In parts of Italy, La Befana is the one who gives gifts to children instead of Santa Claus. She does this on the night of the Epiphany on January 5th. That’s when the 3 Wise Men are said to have given their gifts to Jesus. La Befana goes around leaving presents for children, in imitation of the Three Wise Men. Befana looks like a friendly witch, with a mole on her face, wearing tattered clothes. She flies on a broom and goes down chimneys to deliver toys to the girls and boys.
Emanuela wrote from northern Italy about another custom involving La Befana and a bonfire:
"On the evening of January 5th, we burn an effigy of the old woman on a bonfire that we call Panevin. [Panevin comes from from ‘pan e vin’ – ‘bread and wine’, alluding to the poor food that’s consumed during the event]. The Befana that burns is made of rags.
Once, long ago, we took fire from a trunk that burned on Christmas Eve to start the bonfire. Now, we take it from the Easter candle from the church.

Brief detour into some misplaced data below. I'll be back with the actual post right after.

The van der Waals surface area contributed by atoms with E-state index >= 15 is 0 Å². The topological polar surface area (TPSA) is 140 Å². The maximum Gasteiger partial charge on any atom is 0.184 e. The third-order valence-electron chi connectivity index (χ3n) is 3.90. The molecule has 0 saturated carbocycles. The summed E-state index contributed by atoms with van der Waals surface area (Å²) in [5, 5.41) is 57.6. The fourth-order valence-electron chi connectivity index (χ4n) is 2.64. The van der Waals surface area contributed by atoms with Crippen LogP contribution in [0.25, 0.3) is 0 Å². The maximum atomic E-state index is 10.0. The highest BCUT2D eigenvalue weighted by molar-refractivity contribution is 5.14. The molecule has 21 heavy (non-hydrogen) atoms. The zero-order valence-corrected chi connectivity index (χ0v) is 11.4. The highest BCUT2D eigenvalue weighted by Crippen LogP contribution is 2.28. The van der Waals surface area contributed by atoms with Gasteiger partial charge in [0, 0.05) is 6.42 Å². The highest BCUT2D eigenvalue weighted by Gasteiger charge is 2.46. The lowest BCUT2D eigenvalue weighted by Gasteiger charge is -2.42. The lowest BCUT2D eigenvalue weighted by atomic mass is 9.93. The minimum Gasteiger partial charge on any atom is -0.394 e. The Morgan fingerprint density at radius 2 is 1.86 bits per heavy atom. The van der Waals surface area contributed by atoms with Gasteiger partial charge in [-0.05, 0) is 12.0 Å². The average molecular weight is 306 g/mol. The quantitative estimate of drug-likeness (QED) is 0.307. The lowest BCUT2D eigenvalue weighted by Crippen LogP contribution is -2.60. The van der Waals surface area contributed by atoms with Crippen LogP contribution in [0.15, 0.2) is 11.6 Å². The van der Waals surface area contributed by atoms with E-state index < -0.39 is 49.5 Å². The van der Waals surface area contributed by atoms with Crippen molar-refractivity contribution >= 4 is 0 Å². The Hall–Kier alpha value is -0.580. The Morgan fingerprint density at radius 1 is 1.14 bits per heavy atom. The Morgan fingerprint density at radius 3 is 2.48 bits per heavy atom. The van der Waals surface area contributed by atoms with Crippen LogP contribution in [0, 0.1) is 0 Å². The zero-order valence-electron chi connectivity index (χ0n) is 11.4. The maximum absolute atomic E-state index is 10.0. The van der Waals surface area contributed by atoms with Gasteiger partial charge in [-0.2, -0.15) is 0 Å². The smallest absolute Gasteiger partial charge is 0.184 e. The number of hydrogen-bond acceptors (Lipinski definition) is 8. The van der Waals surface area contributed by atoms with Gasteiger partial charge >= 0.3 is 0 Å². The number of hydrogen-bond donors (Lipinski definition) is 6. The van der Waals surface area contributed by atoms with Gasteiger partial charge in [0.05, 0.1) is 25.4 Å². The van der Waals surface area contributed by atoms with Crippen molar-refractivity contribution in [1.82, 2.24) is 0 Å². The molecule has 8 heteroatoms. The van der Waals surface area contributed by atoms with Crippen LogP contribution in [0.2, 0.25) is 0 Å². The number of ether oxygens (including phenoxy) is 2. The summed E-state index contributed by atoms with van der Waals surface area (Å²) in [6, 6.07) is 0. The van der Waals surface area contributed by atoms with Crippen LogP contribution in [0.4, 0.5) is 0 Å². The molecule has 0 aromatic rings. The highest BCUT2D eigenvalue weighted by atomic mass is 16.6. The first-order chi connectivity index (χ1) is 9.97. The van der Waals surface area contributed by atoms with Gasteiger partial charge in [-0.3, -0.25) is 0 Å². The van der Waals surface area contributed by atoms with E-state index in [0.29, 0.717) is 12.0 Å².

We sing songs to invoke good luck for food in the New Year and eat Pinza. Pinza is made with products of the earth that last until spring, even if dried. Pinza is a typical cake made with pumpkin, dried figs and raisins. Some use corn flour instead of pumpkin. This is the typical cake made for January 6, the feast of the Epiphany.
Thanks for sharing your traditions with us Emanuela!
This article was posted on Thursday, December 19th, 2013 at 4:46 pm and is filed under Countries & Cultures, Epiphany, Holiday Recipes, Holidays Around the World, Italy, La Befana Day, Panevin, Pinza. You can follow any responses to this entry through the RSS 2.0 feed. You can skip to the end and leave a response. Pinging is currently not allowed.
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